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RE: [xml-dev] Should XML Professionals Be Programmers?

After a career as a librarian (Linda Hall Library, one of the Patent & Trademark Depository Libraries) and now with 21 months to retirement from the USPTO, I’ve often had to invent a title for what I do.  To avoid alarming either the business folks or the developers, I recently have usually called myself “Senior Advisor for Information Standards.”  We treat a schema or DTD as a “standard” in the sense that when information is exchanged internationally between IPO’s or internally between systems, we expect (sometimes “require”) that it will be encoded using a specific schema or set of components designed for that purpose. 


I’ve chaired the “Information Standards Technical Working Group” for many years, where the problems of “integration” are resolved and the schemas revised as needed.  What has been especially useful about this WG is that it includes representation from the entire pipeline for the information, from receipt at the door, pre-examination processing, examination, post-examination, publishing, and dissemination to the public.  Having everyone in on the development of the schema, and on the issues that various stages of processing have to address, has proven invaluable.


I’m often referred to as the “XML expert,” but that’s a default position, meaning that for most of my career, my knowledge has been a step or two ahead of the others in the working group.  That’s no longer the case, these days.  In fact, I rely more and more on others for the details of the XML technologies as my attention moves higher and higher in the stack of abstractions that constitute a kind of OSI of information.  I can read a style sheet, but please don’t ask me to write one.


I’ve been reasonably successful in using “information” to mean the content, the stuff that the business pays attention to, and leaving the term “data” for the raw stuff in databases or otherwise unrecognizable to the business folks. 


If I were looking for my replacement, I’d be looking for a philosopher, and if one with the necessary interest can’t be found, then perhaps an English major.  If you can organize your own thoughts, then you have the most important tool needed for creating a schema: a sense of orderliness sufficient for the task at hand.  Of course, the business itself has to hold your attention to some degree.


While anyone can learn the syntax, it takes a special kind of creative impulse to make the code sing, one of the reasons I don’t write code.  I’m fortunate to have a few contractors at hand that can do that.  Still, they need a score, and that’s what I provide.  Someone has to understand the purpose and value of the content AND the method of encoding the information to ensure that the two together produce the desired result.  You have to have sufficient XML and sufficient love of the business.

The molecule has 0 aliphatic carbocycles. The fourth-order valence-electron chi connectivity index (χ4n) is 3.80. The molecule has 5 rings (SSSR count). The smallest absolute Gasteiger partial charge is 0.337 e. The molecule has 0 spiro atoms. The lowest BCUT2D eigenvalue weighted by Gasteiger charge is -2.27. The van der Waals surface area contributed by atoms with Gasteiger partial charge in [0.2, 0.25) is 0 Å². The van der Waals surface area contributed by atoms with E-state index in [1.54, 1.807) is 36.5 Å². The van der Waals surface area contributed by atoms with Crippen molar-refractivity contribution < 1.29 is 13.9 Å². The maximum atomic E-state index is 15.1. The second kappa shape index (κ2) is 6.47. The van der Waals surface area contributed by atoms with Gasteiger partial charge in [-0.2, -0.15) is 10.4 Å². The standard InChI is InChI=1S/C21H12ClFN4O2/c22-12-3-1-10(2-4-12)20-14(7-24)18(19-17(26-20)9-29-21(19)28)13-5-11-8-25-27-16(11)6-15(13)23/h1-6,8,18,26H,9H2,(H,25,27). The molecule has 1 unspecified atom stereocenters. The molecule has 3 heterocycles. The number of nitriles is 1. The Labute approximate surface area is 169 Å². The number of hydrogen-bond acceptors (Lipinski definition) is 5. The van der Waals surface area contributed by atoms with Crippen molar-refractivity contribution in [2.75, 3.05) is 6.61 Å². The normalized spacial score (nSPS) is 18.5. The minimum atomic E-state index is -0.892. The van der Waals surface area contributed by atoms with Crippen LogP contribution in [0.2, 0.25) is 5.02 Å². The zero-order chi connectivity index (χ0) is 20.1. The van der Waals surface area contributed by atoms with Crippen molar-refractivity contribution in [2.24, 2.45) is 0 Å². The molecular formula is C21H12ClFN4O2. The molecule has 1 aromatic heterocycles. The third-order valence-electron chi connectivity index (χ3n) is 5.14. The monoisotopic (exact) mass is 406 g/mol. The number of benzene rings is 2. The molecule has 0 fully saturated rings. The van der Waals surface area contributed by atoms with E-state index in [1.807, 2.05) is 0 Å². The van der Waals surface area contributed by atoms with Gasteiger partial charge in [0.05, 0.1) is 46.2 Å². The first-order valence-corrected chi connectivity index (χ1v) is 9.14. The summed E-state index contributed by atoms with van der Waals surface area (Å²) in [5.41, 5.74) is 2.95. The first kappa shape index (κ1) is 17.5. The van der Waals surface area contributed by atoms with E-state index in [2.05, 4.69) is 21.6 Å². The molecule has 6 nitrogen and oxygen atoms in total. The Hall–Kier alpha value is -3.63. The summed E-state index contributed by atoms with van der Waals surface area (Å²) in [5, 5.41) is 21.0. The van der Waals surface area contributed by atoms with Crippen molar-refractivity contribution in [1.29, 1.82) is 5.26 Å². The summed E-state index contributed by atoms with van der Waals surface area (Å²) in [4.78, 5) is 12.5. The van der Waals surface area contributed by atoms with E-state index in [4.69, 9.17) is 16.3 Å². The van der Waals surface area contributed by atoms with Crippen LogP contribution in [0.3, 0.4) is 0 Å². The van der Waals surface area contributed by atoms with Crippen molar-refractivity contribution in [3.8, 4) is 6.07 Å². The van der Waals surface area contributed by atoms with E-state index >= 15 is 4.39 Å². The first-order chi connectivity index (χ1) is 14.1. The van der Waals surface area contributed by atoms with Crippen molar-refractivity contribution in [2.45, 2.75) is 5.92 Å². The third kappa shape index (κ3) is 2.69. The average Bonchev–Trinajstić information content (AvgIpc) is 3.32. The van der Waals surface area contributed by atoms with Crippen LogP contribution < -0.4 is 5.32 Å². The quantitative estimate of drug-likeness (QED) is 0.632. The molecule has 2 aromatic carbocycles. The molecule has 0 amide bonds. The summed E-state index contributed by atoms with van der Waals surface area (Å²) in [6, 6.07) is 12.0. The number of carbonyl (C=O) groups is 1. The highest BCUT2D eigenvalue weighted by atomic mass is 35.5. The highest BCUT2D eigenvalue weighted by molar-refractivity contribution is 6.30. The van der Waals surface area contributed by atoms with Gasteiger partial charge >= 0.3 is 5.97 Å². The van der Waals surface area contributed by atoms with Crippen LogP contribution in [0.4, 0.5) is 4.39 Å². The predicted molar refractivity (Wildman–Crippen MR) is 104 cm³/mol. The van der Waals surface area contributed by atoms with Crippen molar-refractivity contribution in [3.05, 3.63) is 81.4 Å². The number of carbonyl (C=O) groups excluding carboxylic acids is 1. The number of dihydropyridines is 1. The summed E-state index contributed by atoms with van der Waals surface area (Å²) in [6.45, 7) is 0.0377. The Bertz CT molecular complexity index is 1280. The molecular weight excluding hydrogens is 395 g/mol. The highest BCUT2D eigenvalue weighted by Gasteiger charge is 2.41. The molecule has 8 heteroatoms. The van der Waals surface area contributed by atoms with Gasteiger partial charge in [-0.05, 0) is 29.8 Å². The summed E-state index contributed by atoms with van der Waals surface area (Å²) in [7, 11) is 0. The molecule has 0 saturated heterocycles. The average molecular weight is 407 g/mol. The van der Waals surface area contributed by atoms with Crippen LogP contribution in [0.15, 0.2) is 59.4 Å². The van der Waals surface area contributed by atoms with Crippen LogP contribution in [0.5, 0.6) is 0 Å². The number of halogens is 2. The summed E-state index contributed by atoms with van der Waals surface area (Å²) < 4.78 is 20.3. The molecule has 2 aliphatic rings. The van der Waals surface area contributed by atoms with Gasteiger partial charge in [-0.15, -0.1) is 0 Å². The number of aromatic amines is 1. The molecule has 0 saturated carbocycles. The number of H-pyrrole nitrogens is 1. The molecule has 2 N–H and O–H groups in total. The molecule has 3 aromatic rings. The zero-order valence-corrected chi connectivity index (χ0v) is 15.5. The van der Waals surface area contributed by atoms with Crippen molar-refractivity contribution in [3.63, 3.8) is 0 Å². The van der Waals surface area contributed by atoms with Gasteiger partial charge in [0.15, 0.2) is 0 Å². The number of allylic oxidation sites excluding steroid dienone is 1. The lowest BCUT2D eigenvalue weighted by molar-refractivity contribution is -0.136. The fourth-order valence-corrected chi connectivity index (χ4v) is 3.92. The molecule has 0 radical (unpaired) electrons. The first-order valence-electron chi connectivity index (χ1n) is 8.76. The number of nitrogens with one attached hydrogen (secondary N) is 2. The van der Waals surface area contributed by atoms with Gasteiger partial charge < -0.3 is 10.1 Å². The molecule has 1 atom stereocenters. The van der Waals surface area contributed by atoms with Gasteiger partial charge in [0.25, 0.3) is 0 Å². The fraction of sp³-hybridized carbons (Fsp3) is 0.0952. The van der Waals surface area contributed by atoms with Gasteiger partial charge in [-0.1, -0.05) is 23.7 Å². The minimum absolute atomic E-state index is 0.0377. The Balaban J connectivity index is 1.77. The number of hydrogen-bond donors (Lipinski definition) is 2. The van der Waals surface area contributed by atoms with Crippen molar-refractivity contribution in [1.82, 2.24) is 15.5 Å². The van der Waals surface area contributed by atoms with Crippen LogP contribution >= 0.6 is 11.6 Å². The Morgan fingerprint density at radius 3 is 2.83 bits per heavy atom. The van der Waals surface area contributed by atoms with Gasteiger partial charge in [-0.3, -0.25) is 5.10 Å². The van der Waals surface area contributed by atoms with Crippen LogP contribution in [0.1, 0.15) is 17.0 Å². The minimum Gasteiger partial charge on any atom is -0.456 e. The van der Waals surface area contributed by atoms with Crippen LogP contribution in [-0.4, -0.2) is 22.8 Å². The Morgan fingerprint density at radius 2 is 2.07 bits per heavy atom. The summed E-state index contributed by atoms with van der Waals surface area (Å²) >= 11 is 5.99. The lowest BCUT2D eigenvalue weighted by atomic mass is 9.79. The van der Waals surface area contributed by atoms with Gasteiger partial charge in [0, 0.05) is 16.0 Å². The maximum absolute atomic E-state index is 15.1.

Bruce B Cox

OCIO/AED/Software Architecture and Engineering Division



From: Len Bullard [mailto:Len.Bullard@ses-i.com]
Sent: 2012 March 8, Thursday 12:02
To: Michael Hopwood; xml-dev@lists.xml.org
Subject: RE: [xml-dev] Should XML Professionals Be Programmers?


Those are popular phrases but largely meaningless unless further defined by the processes and kinds and types of data to be integrated.  For example, how much analysis is required of the integrated sources, how are they QA’d and does that occur before or after the XML is created given that XML is the final format for delivering an integrated product?




From: Michael Hopwood [mailto:michael@editeur.org]
Sent: Thursday, March 08, 2012 10:52 AM
To: xml-dev@lists.xml.org
Subject: RE: [xml-dev] Should XML Professionals Be Programmers?


So the problem space is…? How does “information integration” or “data integration” sound? That is one of the phrases I hear bandied around at lot at present.


From: Michael Kay [mailto:mike@saxonica.com]
Sent: 08 March 2012 16:44
To: xml-dev@lists.xml.org
Subject: Re: [xml-dev] Should XML Professionals Be Programmers?


On 08/03/2012 16:27, Len Bullard wrote:

It’s a general qualifications question:  do you expect an XML professional to:



There's no such thing as an XML professional, any more than you can be a screwdriver professional or a fork-lift truck professional. People who define their abilities by the tools they can use proficiently are not professionals, they are technicians; professionals define their capabilities in terms of the problem space, not the solution space.

Michael Kay

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